Tuesday, September 20th, 2011

Coldplay – Paradise

More like Lukewarmplay am I right


[Video][Website]
[4.18]

Mallory O’Donnell: In which the winners of the Coldplay Fan Slant Rhyme Couplet Writing Competition are set to a track which starts off with a nearly-promising Eurovision-esque string-and-stomp which, in true Coldplay fashion, completely pusses out almost immediately.
[3]

Anthony Easton: Para para paralyzed by this — not by its boredom, but by an ambition that fails completely. Martin’s voice has potential, the musical notations have a swing to them, the chorus tries to work up to something profound, and the lyrics function as a kind of universal quality — an excellent example of studio magic, and I really can’t hate them for that, but it’s like a baked alaska that falls apart in the oven, and you’re left with blackened meringue and melted ice cream. 
[3]

Doug Robertson: One of the few joys that can be had from listening to a new Coldplay song is trying to work out which band will be taking them to court this time after they unintentionally “homage” one of their songs by using an ever so familiar melody line. Here, however, it seems the main victim of Chris Martin’s magpie-like approach to song writing is Coldplay themselves, who are now so short of ideas, they appear to be dipping into their own back catalogue in their ever desperate search for inspiration. They approach the delicate art of creativity with the same sort of imagination as an office drone, spending yet another day photocopying forms for people he neither knows nor cares about. You’ve made enough money now, you don’t have to do something you clearly don’t enjoy any more. Please stop, for all our sakes.
[2]

Alfred Soto: This time they’re serious: church organ! strings! I can smell the fuel from the cigarette lighters as they flicker in soccer fields around the world (which explains the soccer chant too). I sympathize with their attempt to ferret intimacy out of histrionics, but it’s only worked on the Pet Shop Boys’ cover of “Viva La Vida.” As for this, I want no part of a paradise that sounds like St. Peter blowing a trumpet in your ear.   
[4]

Edward Okulicz: I know I underrated their previous single a lot and now rather love it, so I’m pretty cautious about giving this a low score but… no, “Paradise” is pretty dull. Plodding, too. Bloodless, aimless, pointless, with Chris Martin’s soulful “ooh” vocalisations serving nothing in particular other than being the most listenable of Coldplay’s array of tics at hand on the occasion. There was a time in the 90s when pop/rock bands started putting those awkward slabs of stringed instruments over gruel in an attempt to raise it towards anthem status, and this seems unaware that the last 15 years actually happened; there are other tricks, guys! The other thing is that this sounds way too similar to “Fun,” one of the songs Martin wrote for Natalie Imbruglia’s last album, but not as good. 
[4]

Katherine St Asaph: Focus groups are bullshit but can sometimes work, especially for a group like Coldplay that so obviously writes songs to fill stadiums and the mass audiences contained within. Chris Martin could learn many valuable things, like how 80% of the participants text their buddies and apply mascara when all that’s going on is his parro-parro-parroting the title, or how the whole crowd sits up, closes their eyes and starts to sway when the chorus’s lilt and sweep takes over and Martin’s voice may well be something reedy in the string section.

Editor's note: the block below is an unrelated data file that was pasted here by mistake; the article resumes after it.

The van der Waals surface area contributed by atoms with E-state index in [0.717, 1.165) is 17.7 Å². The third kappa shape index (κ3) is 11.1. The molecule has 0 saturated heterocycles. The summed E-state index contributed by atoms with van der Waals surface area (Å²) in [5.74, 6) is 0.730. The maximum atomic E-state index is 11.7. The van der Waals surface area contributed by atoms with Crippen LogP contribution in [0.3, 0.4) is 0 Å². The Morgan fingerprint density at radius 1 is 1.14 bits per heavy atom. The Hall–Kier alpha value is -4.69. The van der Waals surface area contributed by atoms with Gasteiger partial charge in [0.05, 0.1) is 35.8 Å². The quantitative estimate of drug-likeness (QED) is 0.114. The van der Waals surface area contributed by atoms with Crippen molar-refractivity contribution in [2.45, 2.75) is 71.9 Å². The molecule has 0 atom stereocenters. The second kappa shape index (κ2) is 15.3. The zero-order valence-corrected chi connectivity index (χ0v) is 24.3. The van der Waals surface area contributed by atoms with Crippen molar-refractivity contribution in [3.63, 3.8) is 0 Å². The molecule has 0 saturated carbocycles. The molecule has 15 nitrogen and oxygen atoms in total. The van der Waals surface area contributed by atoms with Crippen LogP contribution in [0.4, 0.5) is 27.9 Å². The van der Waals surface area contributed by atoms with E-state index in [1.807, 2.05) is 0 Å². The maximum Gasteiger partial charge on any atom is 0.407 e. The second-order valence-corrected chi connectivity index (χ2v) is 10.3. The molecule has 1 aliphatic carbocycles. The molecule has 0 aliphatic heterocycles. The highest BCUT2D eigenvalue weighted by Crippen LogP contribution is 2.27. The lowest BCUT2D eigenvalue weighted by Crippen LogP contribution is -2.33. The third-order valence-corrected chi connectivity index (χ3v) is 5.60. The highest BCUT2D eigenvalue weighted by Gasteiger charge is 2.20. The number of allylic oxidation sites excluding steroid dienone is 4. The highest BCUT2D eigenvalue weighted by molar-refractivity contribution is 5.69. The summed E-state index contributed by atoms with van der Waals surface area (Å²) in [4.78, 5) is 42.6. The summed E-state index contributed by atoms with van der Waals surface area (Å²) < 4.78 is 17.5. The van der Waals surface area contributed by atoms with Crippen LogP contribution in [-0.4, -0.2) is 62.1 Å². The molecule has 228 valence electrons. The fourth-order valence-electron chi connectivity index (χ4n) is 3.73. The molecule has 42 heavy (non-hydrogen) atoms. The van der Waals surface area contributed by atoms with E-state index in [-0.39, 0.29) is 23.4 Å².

[6]

Brad Shoup: In a bid to remain your favorite producer’s favorite band, Coldplay heads straight for a roiling Toompish undercurrent, then goes full Rihanna on the “para-para-paradise” bit —  there’s even a reference to the previous single so we know their money’s being minded. Restraint is limited to the surprisingly rinky piano, which bides time before the pre-arena’d chorus and an afterthought of a guitar solo. Empathy on an IMAX scale is what these boys like best, and this is just another expansive take.
[6]

Jonathan Bogart: So is quoting the main metaphor of “Every Teardrop Is a Waterfall” lazy songwriting or creating a dense web of interconnected referentiality? Oh, God, it’s going to be a concept album, isn’t it.
[4]

Al Shipley: “Every Teardrop Is A Waterfall,” as trolling as its title was, actually delivered a lot of what Coldplay does best with just enough of a curveball. By comparison, this is straight down the middle, dull even by their standards.
[4]

Jonathan Bradley: I thought the cod-rave vibrance of “Every Tear Drop is a Waterfall” was a sly — and not unfunny — joke, but “Paradise” is unfortunately very po-faced. Chris Martin seems convinced his Kanye and Jay-Z cameos have given him the chops to pull off something in the same arena as R&B. Let’s have no more griping about Bruno Mars: “Paradise” is proof of how hellish this style can get.
[3]

Iain Mew: At a time when indie rock as a whole has pretty much given up on the singles chart I’m enjoying Coldplay’s attempts to be on pop trend – a general electronic sheen, referencing back to their last single within this one, wordless massed singing, stuttering the title until it turns into an arcade dance machine. Finding out that Mylo Xyloto will have a Rihanna guest appearance comes as no great surprise afterwards. All that still doesn’t get them far away from sounding like Coldplay, but adds a playfulness to “Paradise”‘s glossy escapism which suits it well.
[7]

3 Responses to “Coldplay – Paradise”

  1. I cannot wait for the dubstep EP.

  2. I’m not excited by it, but it’s something by Coldplay that doesn’t irk me, so that’s something.

  3. Also reminds me a bit of “Wish I Could Fly” by Roxette for some reason. Only NOT ANYWHERE NEAR AS GOOD.